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Senate Committee Approves Bill Ending State Air Regulations

Proposal Wouldn't Affect Federal Air Quality Standards

air pollution
Charlie Riedel/AP Photo

A Wisconsin Senate committee voted along party lines Tuesday to advance a bill that would eliminate all of Wisconsin’s state air pollution regulations.

Under the proposal, the state Department of Natural Resources would have the option to reintroduce those regulations. All existing federal regulations would continue.

“All we’re asking is that our scientists at the DNR just take a look at all the things that they regulate above and beyond the EPA, and make sure that it still makes sense,” said Sen. Duey Stroebel, R-Saukville, one of the bill’s sponsors. “If it does, we’ll regulate it. If it doesn’t, based upon what the scientists say, we won’t.”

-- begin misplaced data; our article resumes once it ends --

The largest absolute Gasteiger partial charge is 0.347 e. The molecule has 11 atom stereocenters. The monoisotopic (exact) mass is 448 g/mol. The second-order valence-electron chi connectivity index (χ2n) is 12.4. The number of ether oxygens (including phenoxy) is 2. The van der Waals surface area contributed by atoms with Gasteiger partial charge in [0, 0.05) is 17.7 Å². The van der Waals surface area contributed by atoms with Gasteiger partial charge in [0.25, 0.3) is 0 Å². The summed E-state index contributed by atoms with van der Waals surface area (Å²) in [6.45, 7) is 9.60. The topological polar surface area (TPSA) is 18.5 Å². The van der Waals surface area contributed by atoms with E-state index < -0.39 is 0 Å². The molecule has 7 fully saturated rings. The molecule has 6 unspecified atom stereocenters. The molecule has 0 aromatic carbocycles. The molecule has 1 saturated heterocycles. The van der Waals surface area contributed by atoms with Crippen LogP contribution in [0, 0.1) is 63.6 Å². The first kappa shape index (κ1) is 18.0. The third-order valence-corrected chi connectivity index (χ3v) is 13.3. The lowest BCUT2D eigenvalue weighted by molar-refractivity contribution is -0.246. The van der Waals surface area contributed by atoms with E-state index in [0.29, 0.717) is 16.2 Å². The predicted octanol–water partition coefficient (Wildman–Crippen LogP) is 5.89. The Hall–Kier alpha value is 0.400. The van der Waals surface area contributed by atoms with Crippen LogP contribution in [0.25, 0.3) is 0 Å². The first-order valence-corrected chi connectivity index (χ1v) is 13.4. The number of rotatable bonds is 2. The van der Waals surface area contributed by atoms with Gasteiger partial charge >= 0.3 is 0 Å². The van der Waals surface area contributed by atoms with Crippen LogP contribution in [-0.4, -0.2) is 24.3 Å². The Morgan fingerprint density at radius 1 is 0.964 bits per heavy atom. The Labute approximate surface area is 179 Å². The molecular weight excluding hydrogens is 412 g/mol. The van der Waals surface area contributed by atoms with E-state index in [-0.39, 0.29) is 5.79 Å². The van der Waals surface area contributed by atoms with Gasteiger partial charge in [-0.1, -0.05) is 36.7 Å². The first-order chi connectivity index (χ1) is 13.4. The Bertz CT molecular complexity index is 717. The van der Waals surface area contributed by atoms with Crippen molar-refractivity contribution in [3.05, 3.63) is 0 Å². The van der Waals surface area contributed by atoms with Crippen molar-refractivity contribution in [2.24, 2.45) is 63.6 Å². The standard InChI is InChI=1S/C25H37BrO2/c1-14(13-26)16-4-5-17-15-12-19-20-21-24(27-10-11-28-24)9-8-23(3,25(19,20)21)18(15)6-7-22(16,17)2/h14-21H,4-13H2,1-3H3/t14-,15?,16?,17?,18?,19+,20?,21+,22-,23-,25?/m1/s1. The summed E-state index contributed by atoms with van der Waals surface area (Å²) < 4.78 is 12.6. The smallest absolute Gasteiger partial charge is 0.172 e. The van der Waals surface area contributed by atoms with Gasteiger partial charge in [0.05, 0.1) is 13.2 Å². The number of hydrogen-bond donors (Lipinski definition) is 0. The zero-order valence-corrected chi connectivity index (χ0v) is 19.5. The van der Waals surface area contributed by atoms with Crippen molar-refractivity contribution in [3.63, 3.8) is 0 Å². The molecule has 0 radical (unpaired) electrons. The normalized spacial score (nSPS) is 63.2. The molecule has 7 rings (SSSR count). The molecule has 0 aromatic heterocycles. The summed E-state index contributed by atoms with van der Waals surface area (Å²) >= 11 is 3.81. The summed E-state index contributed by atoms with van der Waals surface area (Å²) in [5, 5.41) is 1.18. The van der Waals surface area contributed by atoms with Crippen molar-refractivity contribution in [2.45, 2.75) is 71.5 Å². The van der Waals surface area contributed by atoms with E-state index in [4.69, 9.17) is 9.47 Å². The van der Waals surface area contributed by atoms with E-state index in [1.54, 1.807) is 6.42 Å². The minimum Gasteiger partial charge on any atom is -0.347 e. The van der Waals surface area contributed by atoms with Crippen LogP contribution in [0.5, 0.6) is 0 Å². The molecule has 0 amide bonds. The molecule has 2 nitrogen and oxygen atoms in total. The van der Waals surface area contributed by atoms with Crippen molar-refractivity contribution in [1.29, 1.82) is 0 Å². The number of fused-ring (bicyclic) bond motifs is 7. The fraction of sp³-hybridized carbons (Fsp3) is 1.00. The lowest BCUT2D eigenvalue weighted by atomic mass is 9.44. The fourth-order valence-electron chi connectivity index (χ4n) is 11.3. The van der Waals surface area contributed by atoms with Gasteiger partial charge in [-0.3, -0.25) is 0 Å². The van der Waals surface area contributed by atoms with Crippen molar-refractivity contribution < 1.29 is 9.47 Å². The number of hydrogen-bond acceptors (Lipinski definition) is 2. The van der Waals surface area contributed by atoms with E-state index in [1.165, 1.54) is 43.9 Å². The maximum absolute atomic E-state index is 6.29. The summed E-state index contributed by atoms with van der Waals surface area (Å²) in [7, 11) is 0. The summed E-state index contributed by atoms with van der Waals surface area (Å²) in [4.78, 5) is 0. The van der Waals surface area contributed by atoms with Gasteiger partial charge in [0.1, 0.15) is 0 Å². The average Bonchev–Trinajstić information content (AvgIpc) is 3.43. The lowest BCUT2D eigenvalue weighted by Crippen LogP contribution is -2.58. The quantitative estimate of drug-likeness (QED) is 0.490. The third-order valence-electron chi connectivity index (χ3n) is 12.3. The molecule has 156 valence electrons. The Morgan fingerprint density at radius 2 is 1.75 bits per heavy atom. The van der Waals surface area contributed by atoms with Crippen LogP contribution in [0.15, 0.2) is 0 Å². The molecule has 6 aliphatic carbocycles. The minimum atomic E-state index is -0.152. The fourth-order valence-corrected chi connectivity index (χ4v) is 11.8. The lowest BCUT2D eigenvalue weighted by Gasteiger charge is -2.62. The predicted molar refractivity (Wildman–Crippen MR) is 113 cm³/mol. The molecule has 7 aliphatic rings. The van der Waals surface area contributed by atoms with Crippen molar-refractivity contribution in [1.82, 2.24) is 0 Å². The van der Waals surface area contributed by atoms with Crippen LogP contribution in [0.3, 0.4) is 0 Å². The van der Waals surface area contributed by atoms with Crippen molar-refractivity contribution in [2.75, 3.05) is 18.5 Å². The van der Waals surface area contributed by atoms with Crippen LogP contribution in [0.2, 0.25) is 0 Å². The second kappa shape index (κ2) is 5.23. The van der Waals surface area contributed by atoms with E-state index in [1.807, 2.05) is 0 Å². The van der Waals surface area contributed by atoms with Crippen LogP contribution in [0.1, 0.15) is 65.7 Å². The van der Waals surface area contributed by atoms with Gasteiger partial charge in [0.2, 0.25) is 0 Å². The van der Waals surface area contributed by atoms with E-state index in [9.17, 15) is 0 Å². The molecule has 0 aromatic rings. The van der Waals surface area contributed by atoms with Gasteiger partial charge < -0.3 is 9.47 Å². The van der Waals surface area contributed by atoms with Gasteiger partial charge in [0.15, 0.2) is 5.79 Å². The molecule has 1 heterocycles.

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At a November public hearing on the bill, Stroebel and the bill’s Assembly sponsor, Rep. Jesse Kremer, R-Kewaskum, said they believe some of the state’s air regulations are unnecessary.

They cited a 2004 report from the Legislature’s nonpartisan audit bureau that said the state regulates 293 more pollutants than required by federal law. Of those, the audit found 94 of the 293 were reported in Wisconsin in 2002.

Wisconsin Manufacturers and Commerce and the American Petroleum Institute support the bill. The American Lung Association, the Sierra Club and the Wisconsin League of Conservation Voters oppose the plan.

The 3-2 vote Tuesday in the Senate’s government operations committee was along party lines, with all Democrats voting against it.

Sen. Robert Wirch, D-Somers, said the plan is part of a larger effort by Republicans to roll back environmental protections in Wisconsin.

“This is just the latest chapter in it, weakening our air quality rules. I think that’s the wrong direction for our state,” Wirch said.

The bill approved Tuesday eliminated a proposed 10-year expiration date for reintroduced regulations that was included in an earlier version of the bill. Under the version passed Tuesday, reintroduced regulations would have no expiration date.

The bill has yet to be voted on in an Assembly committee.